(HealthDay News) — Overall cancer death rates have decreased continuously from 1991 to 2018, according to a study published online in CA: A Cancer Journal for Clinicians.
Rebecca L. Siegel, MPH, from the American Cancer Society in Atlanta, and colleagues compiled the most recent data on population-based cancer occurrence, including incidence data through 2017 and mortality data through 2018.
The researchers project that 1,898,160 new cancer cases and 608,570 cancer deaths will occur in 2021. Following an increase during most of the 20th century, the cancer death rate has decreased continuously from its peak in 1991 through 2018, with a total decrease of 31% due to reductions in smoking and improvements in early detection and treatment, translating to 3.2 million fewer cancer deaths. For the four leading cancers, long-term declines in mortality have ceased for prostate cancer, slowed for breast and colorectal cancers, and accelerated for lung cancer, which accounted for almost 50% of the decrease in total mortality from 2014 to 2018. The pace of annual decline in lung cancer mortality increased from 3.1% during 2009 through 2013 to 5.5% from 2014 to 2018 for men, from 1.8 to 4.4% for women, and from 2.4 to 5% overall.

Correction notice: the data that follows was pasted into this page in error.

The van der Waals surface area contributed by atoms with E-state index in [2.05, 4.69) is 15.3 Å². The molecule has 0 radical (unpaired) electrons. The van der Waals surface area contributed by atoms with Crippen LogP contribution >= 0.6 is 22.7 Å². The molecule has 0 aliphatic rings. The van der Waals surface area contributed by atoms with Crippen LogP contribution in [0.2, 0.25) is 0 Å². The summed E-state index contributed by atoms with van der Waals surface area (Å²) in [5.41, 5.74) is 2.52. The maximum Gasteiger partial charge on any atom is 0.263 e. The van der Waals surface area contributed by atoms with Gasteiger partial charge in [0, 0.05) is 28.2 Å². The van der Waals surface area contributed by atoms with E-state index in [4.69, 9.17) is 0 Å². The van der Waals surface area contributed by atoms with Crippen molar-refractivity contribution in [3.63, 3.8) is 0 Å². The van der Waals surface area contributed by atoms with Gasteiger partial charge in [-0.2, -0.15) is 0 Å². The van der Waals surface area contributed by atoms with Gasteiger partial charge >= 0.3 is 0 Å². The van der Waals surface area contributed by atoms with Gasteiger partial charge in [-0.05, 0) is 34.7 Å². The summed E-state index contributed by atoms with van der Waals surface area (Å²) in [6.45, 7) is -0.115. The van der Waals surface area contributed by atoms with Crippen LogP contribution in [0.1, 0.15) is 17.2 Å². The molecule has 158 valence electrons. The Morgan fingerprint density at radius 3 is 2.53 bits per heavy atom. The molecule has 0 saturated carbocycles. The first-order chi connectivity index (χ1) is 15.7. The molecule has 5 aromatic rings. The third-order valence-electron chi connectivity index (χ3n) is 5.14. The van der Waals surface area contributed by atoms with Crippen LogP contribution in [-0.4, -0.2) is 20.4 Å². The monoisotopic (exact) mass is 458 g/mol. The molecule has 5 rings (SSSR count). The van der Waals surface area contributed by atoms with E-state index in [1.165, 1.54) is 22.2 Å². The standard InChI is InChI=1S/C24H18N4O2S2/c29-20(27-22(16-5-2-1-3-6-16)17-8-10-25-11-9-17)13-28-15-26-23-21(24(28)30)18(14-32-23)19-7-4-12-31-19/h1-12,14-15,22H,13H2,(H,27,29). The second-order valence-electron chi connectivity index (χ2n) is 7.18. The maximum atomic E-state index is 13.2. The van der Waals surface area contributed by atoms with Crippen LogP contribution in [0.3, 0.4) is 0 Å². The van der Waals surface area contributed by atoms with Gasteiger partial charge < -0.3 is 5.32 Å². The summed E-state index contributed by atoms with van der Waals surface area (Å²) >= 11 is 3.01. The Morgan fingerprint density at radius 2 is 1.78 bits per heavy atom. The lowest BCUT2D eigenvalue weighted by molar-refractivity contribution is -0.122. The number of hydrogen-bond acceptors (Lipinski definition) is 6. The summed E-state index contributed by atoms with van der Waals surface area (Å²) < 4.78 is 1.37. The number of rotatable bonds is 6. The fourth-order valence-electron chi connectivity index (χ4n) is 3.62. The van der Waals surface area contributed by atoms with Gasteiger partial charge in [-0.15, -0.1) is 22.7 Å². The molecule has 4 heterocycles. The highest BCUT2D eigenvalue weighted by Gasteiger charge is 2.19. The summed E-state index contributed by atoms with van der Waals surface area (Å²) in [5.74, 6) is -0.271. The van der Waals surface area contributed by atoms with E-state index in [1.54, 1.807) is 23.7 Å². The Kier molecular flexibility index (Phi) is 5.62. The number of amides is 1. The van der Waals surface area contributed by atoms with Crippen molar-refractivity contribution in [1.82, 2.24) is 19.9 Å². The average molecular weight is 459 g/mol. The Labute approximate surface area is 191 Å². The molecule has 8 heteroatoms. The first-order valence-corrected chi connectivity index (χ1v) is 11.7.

“We anticipate that disruptions in access to cancer care in 2020 will lead to downstream increases in advanced stage diagnoses that may impede progress in reducing cancer mortality rates in the years to come,” Siegel said in a statement.